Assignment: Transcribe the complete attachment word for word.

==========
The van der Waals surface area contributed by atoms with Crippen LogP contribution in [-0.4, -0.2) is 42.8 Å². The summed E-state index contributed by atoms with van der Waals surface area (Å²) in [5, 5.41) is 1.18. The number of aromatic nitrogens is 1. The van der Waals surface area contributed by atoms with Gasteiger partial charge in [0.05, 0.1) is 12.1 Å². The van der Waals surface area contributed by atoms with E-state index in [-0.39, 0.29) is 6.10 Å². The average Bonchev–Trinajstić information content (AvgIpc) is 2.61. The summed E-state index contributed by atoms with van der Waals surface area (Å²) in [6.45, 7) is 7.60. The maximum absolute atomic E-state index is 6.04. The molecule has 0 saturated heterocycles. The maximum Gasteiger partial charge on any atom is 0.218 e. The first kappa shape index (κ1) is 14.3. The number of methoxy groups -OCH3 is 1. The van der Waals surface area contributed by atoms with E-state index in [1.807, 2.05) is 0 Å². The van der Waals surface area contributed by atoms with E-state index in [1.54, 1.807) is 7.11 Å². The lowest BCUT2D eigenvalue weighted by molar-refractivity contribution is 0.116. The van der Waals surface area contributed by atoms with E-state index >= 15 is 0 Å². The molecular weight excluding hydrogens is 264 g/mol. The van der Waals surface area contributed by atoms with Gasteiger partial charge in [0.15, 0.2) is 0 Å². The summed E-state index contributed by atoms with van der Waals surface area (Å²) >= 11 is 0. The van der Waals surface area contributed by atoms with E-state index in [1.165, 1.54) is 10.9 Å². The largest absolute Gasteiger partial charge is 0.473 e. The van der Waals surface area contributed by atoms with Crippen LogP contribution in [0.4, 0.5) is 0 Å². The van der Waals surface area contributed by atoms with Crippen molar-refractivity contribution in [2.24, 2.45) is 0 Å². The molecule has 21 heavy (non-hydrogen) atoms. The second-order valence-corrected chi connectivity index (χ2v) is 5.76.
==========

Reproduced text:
The van der Waals surface area contributed by atoms with Crippen LogP contribution in [-0.4, -0.2) is 42.8 Å². The summed E-state index contributed by atoms with van der Waals surface area (Å²) in [5, 5.41) is 1.18. The number of aromatic nitrogens is 1. The van der Waals surface area contributed by atoms with Gasteiger partial charge in [0.05, 0.1) is 12.1 Å². The van der Waals surface area contributed by atoms with E-state index in [-0.39, 0.29) is 6.10 Å². The average Bonchev–Trinajstić information content (AvgIpc) is 2.61. The summed E-state index contributed by atoms with van der Waals surface area (Å²) in [6.45, 7) is 7.60. The maximum absolute atomic E-state index is 6.04. The molecule has 0 saturated heterocycles. The maximum Gasteiger partial charge on any atom is 0.218 e. The first kappa shape index (κ1) is 14.3. The number of methoxy groups -OCH3 is 1. The van der Waals surface area contributed by atoms with E-state index in [1.807, 2.05) is 0 Å². The van der Waals surface area contributed by atoms with E-state index in [1.54, 1.807) is 7.11 Å². The lowest BCUT2D eigenvalue weighted by molar-refractivity contribution is 0.116. The van der Waals surface area contributed by atoms with E-state index >= 15 is 0 Å². The molecular weight excluding hydrogens is 264 g/mol. The van der Waals surface area contributed by atoms with Gasteiger partial charge in [0.15, 0.2) is 0 Å². The summed E-state index contributed by atoms with van der Waals surface area (Å²) >= 11 is 0. The van der Waals surface area contributed by atoms with E-state index in [1.165, 1.54) is 10.9 Å². The largest absolute Gasteiger partial charge is 0.473 e. The van der Waals surface area contributed by atoms with Crippen LogP contribution in [0.4, 0.5) is 0 Å². The van der Waals surface area contributed by atoms with Crippen molar-refractivity contribution in [2.24, 2.45) is 0 Å². The molecule has 21 heavy (non-hydrogen) atoms. The second-order valence-corrected chi connectivity index (χ2v) is 5.76.